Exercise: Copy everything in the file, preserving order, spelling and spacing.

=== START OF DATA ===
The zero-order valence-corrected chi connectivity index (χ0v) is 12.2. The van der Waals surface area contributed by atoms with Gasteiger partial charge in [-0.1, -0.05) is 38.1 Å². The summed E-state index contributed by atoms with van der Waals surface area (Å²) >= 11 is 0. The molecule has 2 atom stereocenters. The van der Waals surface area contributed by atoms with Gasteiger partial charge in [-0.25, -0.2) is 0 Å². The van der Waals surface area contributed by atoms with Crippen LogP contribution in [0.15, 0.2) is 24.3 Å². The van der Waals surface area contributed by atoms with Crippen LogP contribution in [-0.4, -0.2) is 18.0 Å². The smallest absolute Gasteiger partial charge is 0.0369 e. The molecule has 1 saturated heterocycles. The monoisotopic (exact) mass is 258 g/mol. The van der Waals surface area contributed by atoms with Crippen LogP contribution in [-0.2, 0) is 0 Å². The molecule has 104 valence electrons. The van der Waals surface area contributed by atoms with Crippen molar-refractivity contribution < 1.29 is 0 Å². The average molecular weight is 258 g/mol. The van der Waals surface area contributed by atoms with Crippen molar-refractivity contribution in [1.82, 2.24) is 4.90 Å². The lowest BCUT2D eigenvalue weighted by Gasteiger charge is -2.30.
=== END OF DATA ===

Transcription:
The zero-order valence-corrected chi connectivity index (χ0v) is 12.2. The van der Waals surface area contributed by atoms with Gasteiger partial charge in [-0.1, -0.05) is 38.1 Å². The summed E-state index contributed by atoms with van der Waals surface area (Å²) >= 11 is 0. The molecule has 2 atom stereocenters. The van der Waals surface area contributed by atoms with Gasteiger partial charge in [-0.25, -0.2) is 0 Å². The van der Waals surface area contributed by atoms with Crippen LogP contribution in [0.15, 0.2) is 24.3 Å². The van der Waals surface area contributed by atoms with Crippen LogP contribution in [-0.4, -0.2) is 18.0 Å². The smallest absolute Gasteiger partial charge is 0.0369 e. The molecule has 1 saturated heterocycles. The monoisotopic (exact) mass is 258 g/mol. The van der Waals surface area contributed by atoms with Crippen LogP contribution in [-0.2, 0) is 0 Å². The molecule has 104 valence electrons. The van der Waals surface area contributed by atoms with Crippen molar-refractivity contribution < 1.29 is 0 Å². The average molecular weight is 258 g/mol. The van der Waals surface area contributed by atoms with Crippen molar-refractivity contribution in [1.82, 2.24) is 4.90 Å². The lowest BCUT2D eigenvalue weighted by Gasteiger charge is -2.30.